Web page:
“Retailers can choose to ignore bloggers, but a lot of customers are out there blogging about products and retailers,” says Laura Evans, executive director, retail practice, at Resource Interactive, an interactive marketing firm. “The more retailers can hear from their customers, it helps them with product and brand development. Blogs are basically an online focus group happening in front of you every day.”

Retailers who may think they’re behind the curve when it comes to keeping an eye on bloggers can rest assured they are not, experts say. “We’re just in the first inning of retailer innovation on this front,” says Pete Blackshaw, executive vice president of strategic services at research firm Nielsen Online. He also is co-founder of the Word of Mouth Marketing Association. “But we are at a point where you just can’t ignore this. Influential bloggers are impacting perceptions of brands. And they often are a very rich source of insights. Retailers need to pay very close attention.”

But while consultants and researchers urge close monitoring of blogs, retailers’ opinions differ. Some, like Screenlife LLC, find bloggers to be helpful guides to public opinion and important individuals with whom they potentially can establish productive relationships. Others, like Inc., believe monitoring and working with bloggers is of little value.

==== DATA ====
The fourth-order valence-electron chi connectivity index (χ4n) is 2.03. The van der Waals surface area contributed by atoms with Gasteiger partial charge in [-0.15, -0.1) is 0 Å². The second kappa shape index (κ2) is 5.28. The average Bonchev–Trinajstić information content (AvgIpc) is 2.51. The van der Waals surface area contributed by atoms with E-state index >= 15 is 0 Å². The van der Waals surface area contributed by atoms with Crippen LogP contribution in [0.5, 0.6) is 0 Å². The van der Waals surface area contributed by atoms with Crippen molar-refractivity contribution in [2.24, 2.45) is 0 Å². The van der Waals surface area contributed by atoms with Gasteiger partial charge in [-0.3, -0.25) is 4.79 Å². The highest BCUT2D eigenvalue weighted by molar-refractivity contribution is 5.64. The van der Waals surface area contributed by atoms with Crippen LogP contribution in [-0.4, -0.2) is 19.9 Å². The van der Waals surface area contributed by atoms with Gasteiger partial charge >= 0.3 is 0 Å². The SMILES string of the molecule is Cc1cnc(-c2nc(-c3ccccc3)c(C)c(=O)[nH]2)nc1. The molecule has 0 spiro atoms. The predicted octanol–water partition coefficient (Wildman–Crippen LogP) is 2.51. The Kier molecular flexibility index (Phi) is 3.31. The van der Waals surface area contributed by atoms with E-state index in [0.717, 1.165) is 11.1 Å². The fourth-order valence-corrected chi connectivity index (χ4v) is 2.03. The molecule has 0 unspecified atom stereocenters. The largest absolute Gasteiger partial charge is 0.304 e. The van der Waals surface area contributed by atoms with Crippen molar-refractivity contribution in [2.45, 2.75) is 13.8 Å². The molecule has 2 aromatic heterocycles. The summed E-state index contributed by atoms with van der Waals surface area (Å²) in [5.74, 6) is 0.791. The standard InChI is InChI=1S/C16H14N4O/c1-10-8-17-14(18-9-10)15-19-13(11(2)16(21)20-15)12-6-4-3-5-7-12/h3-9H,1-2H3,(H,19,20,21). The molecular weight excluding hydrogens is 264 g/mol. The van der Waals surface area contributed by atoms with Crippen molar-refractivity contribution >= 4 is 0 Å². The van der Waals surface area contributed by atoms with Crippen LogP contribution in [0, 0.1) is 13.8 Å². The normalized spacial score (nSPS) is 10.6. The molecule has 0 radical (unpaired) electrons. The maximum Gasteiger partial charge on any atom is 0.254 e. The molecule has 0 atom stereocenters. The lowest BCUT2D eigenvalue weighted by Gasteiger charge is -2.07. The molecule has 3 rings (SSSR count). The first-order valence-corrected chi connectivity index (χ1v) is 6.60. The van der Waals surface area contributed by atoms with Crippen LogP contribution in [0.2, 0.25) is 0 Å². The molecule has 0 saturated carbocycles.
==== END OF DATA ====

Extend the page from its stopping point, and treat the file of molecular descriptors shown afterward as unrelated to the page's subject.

“Social media is ramping up-blogs give people forums where they all are interested in similar topics and can congregate,” says Tony Roscelli, director of consumer research at Screenlife, a manufacturer and retailer that specializes in interactive DVD board games. It recently started a formal program through blog monitoring and analysis firm BuzzLogic Inc. to examine blog chatter. “We can tap into these forums and really see what people are into and build products based on that interest,” he says. “We ask the question: Are people online interested in a game theme enough to justify us investing in it?”